St. John's College, the "great books" school in Annapolis and Sante Fe, N.M., has dropped five works from its current list of 107 famous volumes, including "The Communist Manifesto of Karl Marx."

Also toppled from the 285-year-old institution's literary pedestal are two works by Sigmund Freud and two by Friedrich Nietzsche, although other works by the three authors still are required reading for the 675 students on the college's two campuses.

The books, removed "probably because we had too many heavy German metaphysicians on the list," according to college spokeswoman Rebecca Wilson, have been replaced by five 20th century works of fiction. The new titles on the list are William Faulkner's "The Bear," Joseph Conrad's "Heart of Darkness," James Joyce's short story "The Dead," Franz Kafka's "The Metamorphosis" and Ford Maddox Ford's "The Good Soldier."

While the recent change was one of the largest single shifts in the college's great books curriculum since it was adopted in 1937, a total of 90 works have been removed during the intervening 44 years, or an average of just over two a year. The original list of 92 authors has been reduced to 64, so their works may be studied in greater depth, says Wilson.

Among the authors whose writings recently have fallen from grace and the St. John's list are Charles Dickens, Henrik Ibsen, Henry Fielding, William Makepeace Thackery and Emile Zola, as well as the ancient authors Livy, Cicero, Horace and Ovid. Herman Melville's "Moby Dick," long a St. John's favorite, was "a victim of its own popularity" and cut from the list several years ago, says Wilson, because too many students were writing papers on it. Another Melville work, "Billy Budd," replaced it.

The list has hovered at about 100 titles since the Great Books curriculum was created 44 years ago by two former Rhodes scholars and University of Virginia professors, Stringfellow Barr and Scott Buchanan, who wanted to give modern students a classical liberal arts education.

The study of these books makes up the major portion of the curriculum, supplemented by a laboratory science course and tutorials in math, music and foreign languages, in which at least another 50 other major writings are studied -- including the works of Aristotle and Darwin in biology and Descartes in math.

The two Freud works stricken from the list by the college's instruction committee are "Civilization and Its Discontents" and "Beyond the Pleasure Principle." Freud's "General Introduction to Psychoanalysis" remains. Also removed were Nietzsche's "Birth of Tragedy" and "Thus Spake Zarathustra," although the latter will be given a passing glance. "Beyond Good and Evil," by Nietzsche, is still on the list, said Wilson.

Barr, the college president, and Buchanan, the dean, left St. John's in 1946 after the U.S. Naval Academy threatened to take over the school's historic campus, according to Wilson. They tried unsuccessfully to found a similar college and subsequently took other teaching posts. Barr is now in an Alexandria nursing home and Buchanan died several years ago, Wilson said.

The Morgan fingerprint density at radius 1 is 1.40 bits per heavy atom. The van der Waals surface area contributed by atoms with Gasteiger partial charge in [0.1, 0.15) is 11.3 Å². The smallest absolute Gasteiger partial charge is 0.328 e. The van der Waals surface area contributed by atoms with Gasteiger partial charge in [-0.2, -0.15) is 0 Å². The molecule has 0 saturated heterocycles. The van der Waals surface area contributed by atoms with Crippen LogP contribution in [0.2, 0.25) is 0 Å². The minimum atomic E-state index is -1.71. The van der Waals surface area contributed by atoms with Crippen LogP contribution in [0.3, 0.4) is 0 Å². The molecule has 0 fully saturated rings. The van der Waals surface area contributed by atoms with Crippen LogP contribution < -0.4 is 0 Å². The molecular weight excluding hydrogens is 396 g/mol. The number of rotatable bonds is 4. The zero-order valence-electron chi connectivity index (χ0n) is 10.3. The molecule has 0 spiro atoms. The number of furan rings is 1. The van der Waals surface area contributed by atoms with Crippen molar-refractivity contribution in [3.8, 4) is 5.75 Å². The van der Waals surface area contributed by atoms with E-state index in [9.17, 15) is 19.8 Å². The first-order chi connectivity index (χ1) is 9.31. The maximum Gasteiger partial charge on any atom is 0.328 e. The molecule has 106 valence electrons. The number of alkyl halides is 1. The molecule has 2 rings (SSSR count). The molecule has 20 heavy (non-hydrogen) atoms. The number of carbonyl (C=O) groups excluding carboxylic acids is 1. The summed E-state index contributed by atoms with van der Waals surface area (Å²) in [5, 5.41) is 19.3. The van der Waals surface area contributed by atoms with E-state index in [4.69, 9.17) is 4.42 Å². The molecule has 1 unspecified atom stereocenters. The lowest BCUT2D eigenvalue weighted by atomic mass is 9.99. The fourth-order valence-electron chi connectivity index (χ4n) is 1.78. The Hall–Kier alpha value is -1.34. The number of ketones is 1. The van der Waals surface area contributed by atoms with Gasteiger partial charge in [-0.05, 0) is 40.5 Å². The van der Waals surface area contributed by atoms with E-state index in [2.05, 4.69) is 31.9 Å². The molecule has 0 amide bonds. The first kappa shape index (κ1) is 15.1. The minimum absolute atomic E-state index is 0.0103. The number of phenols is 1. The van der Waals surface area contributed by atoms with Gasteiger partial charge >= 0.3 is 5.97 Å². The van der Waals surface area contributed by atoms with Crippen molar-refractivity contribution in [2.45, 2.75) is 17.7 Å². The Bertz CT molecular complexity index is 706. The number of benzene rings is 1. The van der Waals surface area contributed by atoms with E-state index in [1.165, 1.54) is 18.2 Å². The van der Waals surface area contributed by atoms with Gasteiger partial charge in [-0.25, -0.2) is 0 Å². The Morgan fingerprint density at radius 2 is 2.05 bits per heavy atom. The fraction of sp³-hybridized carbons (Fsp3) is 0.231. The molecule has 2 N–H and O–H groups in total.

Similar nonelective curriculums have been tried as programs or courses at institutions like Columbia University and the University of Virginia and once were common at schools and universities in England and Europe, said Wilson. "But in modern times this is unique," she added.

St. John's receives relatively few applicants from the thousands who inquire about its unusual program, Wilson said.

"More than 5,800 high school seniors wrote for more information about the school this past year. We were getting 200 letters a day," Wilson said. But only 220 actually applied for this year's freshman class; 105 were accepted.

Many may be deterred by the cost ($8,400 this year), the requirement to learn Greek and French or by the compulsory three- and four-year science and math courses, said Wilson. But those who do come to the school are talented, with "42 percent of this freshman class having some sort of National Merit Society rating," she added.

It is not all work and no play, at least on St. John's downtown Annapolis campus, which was founded in 1696 as King William's School and in 1785 was absorbed into a newly chartered St. John's College. The school has a highly acclaimed intramural program for men and women students, one of the few elective courses. It was founded when the college dropped out of intercollegiate athletics and ended fraternities in a 1937 reorganization.

And for years St. John's has held a zany "real Olympics," a one-day celebration of spring in which costume-clad students play games around Annapolis based on the Greek and Roman works they've studied. The myth of Sisyphus has students pushing balls uphill without hands, and on nearby Dorsey Creek, said Wilson, there is a small-boat reenactment of the battle of Salamis as described in Herodotus -- one of the dozen Greeks, along with Plato and Aristotle, who is still required reading.

St. John's also has a summer graduate program in which master's degree students take a two-month Great Books course.

The Sante Fe campus was created in 1964 because the small Annapolis campus could not be expanded and St. John's prefers a small student body. Students and faculty regularly rotate academic years between the two institutions.